I’ve been dabbling in photography. To get my feet wet, I bought a used DSLR (a Canon D60) from a guy off the List of Craig a few years ago. Some of my favorite subjects are cars, so this was a great chance to work on honing my skills. Standing on a snowy corner in Northern Michigan waiting for a car to come careening on the edge of control around a corner I realized: film is dead.
OK, maybe it’s not quite that drastic. I mean, movies are still shot on film (although digital is taking over that industry, too), and lots of people like to use old film cameras because of some of the effects it gives. However, for most people in all situations, film is dead. We grab our smartphones and take photos that are better than my first digital point and shoot could. We have fancy DSLRs that let us review our photos on a small LCD screen immediately, so we can try to take a better photo if that last one didn’t quite come out tack sharp. Then you can load the files from the camera into Photoshop and fix things like red eye or even completely change the image to something that isn’t anything close to what you actually photographed.
That wasn’t the case with film. You’d load the film in the camera, shoot a bunch of photos, get the film developed (or do it yourself if you had your own darkroom), and hope and pray to the gods of photons that some usable photos came out of all your time and money.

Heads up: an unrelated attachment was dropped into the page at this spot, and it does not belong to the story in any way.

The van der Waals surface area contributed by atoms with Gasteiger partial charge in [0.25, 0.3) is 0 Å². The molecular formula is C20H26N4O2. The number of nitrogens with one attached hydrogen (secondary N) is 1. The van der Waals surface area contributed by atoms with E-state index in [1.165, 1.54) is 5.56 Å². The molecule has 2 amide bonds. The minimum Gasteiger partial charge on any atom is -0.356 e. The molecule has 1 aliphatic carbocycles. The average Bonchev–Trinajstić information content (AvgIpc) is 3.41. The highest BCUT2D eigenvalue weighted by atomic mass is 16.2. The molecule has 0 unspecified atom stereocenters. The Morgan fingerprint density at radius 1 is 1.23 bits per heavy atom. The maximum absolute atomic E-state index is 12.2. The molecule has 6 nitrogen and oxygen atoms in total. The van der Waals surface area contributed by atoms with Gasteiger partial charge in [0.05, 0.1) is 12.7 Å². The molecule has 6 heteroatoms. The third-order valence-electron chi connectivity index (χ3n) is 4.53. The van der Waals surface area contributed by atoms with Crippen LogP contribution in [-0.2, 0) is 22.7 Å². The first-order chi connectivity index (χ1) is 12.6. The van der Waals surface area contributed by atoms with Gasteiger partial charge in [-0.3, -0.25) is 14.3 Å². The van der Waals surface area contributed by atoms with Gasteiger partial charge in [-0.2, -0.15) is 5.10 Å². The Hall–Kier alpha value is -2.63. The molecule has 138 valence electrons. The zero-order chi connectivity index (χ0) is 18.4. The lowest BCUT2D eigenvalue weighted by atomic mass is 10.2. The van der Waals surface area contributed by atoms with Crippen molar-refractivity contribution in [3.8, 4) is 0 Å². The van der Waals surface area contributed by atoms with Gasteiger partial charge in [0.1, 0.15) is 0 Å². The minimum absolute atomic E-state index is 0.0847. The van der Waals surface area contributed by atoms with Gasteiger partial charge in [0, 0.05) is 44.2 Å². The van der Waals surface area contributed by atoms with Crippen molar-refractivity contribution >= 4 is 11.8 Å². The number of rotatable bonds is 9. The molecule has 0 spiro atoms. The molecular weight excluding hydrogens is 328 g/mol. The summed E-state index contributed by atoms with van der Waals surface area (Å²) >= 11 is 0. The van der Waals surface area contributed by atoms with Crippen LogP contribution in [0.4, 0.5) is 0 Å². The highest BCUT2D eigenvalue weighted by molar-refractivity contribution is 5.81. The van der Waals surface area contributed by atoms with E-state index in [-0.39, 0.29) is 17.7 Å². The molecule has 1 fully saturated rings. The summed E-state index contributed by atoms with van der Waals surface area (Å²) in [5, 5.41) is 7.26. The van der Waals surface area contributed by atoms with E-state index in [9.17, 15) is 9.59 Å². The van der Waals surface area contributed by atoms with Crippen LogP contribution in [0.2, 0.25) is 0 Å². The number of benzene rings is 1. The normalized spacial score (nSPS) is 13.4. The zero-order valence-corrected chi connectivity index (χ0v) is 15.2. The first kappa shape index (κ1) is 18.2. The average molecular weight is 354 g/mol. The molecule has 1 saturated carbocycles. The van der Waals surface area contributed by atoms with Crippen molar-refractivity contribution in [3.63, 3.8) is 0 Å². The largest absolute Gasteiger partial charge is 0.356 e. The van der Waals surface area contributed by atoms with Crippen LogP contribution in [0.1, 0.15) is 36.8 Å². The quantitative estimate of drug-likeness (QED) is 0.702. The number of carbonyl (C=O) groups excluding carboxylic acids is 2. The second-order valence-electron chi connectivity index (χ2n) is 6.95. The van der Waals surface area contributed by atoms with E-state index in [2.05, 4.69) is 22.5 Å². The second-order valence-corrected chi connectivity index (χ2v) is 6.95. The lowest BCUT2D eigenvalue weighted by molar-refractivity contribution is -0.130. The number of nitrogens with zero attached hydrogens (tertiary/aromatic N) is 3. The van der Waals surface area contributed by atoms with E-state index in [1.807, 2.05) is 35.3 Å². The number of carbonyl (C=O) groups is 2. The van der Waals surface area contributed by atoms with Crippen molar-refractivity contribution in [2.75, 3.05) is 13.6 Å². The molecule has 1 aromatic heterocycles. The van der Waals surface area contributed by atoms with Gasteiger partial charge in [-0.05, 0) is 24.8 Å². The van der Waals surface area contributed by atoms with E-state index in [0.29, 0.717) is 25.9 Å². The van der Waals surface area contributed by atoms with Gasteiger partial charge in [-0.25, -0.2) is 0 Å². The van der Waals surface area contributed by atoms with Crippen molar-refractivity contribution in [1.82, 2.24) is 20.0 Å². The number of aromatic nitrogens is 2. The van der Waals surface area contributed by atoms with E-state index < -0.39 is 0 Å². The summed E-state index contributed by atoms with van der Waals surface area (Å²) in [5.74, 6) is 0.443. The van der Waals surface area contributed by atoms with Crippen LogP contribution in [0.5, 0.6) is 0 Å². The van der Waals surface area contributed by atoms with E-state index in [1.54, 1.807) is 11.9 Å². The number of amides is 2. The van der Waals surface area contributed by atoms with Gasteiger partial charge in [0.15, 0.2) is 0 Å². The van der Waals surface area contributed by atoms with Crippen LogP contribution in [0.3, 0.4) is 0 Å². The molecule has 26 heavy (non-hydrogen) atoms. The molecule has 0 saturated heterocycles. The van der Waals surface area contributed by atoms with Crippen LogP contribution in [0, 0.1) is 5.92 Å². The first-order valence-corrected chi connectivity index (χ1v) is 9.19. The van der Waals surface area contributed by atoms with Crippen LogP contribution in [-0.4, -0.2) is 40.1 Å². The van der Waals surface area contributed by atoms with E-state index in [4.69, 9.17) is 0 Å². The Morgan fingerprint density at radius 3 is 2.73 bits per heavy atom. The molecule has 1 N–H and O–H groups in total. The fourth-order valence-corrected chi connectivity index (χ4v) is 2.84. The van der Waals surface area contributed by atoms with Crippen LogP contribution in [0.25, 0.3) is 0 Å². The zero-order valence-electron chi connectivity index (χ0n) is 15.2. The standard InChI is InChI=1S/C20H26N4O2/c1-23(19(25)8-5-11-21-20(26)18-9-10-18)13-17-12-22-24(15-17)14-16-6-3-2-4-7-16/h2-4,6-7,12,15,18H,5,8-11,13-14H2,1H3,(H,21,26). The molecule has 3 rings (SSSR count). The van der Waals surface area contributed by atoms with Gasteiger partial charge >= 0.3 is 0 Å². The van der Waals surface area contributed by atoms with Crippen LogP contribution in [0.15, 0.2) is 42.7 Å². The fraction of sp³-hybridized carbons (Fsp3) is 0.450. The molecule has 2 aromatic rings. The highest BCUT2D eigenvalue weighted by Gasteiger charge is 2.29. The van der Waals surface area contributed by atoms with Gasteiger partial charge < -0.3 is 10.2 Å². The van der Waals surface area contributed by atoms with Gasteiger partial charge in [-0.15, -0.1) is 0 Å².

It’s a pain in the *ss. But for 160 years — from the first daguerreotypes in the mid-1800s to about 2011* — the image was stored on film and the painstaking process was a dance with the fates and skill. For all that pain in the *ss, you got a completely analog photo. You got a representation of the light and colors the camera saw.
I can’t say I’m wholly sad or wholly happy that film, for all intents and purposes, is dead. In some ways, the connection to the photo that can only be had by having to carefully take a shot then develop the print is something that can’t quite be matched in today’s digital world. In other ways, being able to shoot a crapload of photos onto an SD card then fix the photos up a bit in Photoshop before publishing to Flickr is more immediately rewarding.
*Film died very slowly, so an exact date is completely fabricated.
[Image Credit: Shirimasen]